MR Carey's chilling and absorbing horror-thriller-fantasy-SF (take your pick) is just out in paperback.
My review from earlier this years is here. I said then that the characters were frighteningly real (in the case of one, frightening is exactly the right word) and concluded that "The complexity of Jess's situation, her need for redemption - and where will she find that in Fellside? - the absolute reality of the characters and the fascination of the mystery that she very gradually unteases, kept me totally hooked and wanting more of this."
I think if you read the book you will, too and I hope that paperback publication brings it many new readers.
To celebrate the occasion, Mike has answered some questions I put to him about the book and his writing. And I've also got a giveaway! So let's get started.
Q. Mike, thank you for taking the time to answer these questions about Fellside. Starting with characters - How long was Jess Moulson in your mind and when/how did you “find” her?
There’s a sense in which I didn’t so much find her as sew her together out of pieces of people I already knew. But that’s a half-truth. Even when a character is based on one real person you take liberties. You re-invent and re-cast. And when she’s a composite of several people you end up even further away from where you started.
That being said, there are a lot of aspects of Jess that were inspired by people I’ve known and loved and been very close to. I’d wanted for a long time to write a story about addiction, and been put off by a sense of my own limitations. I was both too close to the source material and too far away. I’ve known addicts, and I’ve been an addict, but my own addictions were, to be frank, very small potatoes. I was writing Jess from a perspective that had a fair bit of parallax to it, and it took a while before I felt like I knew her.
Q: Do your characters come to you before the plot or does the plot come to you first?
It can work either way. In this case the core relationship between Jess and Alex – the addict, and the person she’s wronged and feels responsible for – came before everything else. That dialogue was the conceptual core of the story. Then I decided on the prison setting, and a lot of the plot dynamic came as a result of that decision. The remaining characters all in their different ways either reflect Jess or strike sparks off her, and of course everything is built around her quest and the big misdirect that ultimately deflects it.
I probably have a weakness for elaborate plot dynamics, and some of my earlier novels were over-complicated as a result. I was slow to absorb the lesson that every story stands or falls by its characters, and that if you make the characters bend into odd shapes to fit the needs of the plot your audience won’t forgive you or stay with the story.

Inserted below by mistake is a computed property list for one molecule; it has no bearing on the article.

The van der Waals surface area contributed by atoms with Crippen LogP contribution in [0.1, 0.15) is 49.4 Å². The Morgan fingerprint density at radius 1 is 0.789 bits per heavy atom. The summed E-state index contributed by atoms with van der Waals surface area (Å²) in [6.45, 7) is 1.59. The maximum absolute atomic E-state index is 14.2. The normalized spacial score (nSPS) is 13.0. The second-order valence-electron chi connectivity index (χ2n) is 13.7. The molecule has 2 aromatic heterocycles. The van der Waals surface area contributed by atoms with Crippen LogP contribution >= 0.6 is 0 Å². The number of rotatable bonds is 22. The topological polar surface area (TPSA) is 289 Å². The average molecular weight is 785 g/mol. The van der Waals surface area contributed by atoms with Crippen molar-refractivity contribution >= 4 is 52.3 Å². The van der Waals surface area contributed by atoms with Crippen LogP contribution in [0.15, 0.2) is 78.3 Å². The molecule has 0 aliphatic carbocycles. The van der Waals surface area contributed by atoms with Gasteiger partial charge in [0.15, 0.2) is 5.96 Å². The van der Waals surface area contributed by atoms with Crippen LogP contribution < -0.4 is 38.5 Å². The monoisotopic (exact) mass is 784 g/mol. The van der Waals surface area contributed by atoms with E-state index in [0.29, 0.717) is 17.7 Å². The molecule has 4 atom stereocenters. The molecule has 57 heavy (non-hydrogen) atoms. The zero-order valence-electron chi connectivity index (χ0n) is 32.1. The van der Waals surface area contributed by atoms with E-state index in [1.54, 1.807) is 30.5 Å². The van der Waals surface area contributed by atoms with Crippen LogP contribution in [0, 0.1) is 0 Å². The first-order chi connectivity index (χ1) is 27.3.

Q: How much control do you have over the characters? Did the book ever take completely unexpected turns?
No, not really. Some characters – like Salazar and Shannon McBride – ended up having bigger roles than they were originally meant to, but that’s not a control thing. At least I don’t see it that way. I’m always a bit wary of writers who claim their characters rebel and go their own way. It feels like a humble brag, with a barely disguised subtext. “My imagination is so humonguously strong that my creations wrestle their way off the page and have actual lives!”
I think what really happens is less magical but equally cool. You have an idea of who a character is and how they fit into your story. But then when you come to write them and really spend time with them they fill out in your mind. They solidify, and they accrete nuance and purpose. These are just by-products of you actually having to write them and work them out: the placeholder version of the character gets replaced by a fuller and – if you’re lucky – more convincing version. And at that point you may decide they’re working so well you want to use them more.
The best example I can come up with is from my comic book writing. In The Unwritten there’s a minor character named Pauly Bruckner. He’s a contract killer who gets trapped in the world of a children’s story, where he is effectively transformed into Rabbit from Winnie-the-Pooh. In this form, as Mr Bun, he’s desperately unhappy and slowly going mad, because the world he’s in resists his every impulse and instinct. So he tries to rebel and just makes things worse for himself. That was meant to be a done-in-one story, but Mr Bun was so much fun to write and so interesting to explore that we ended up returning to him again and again, and eventually we gave him a fairly big part in the series climax.
I love it when that happens, but I don’t think it says anything about my abilities as a writer. It’s just very cool, very precious serendipity.
Q: Harriet Grace is a terrifyingly real character. Do you know where she came from?
When I write monsters I try very hard to write them from the inside and to make their monstrousness understandable. Hardly anyone in real life sees themselves as evil. They always know where they’re coming from and what factors fed into their decisions. They forgive themselves for most things, and even when something troubles their conscience they’ll usually see themselves as fundamentally decent in spite of that.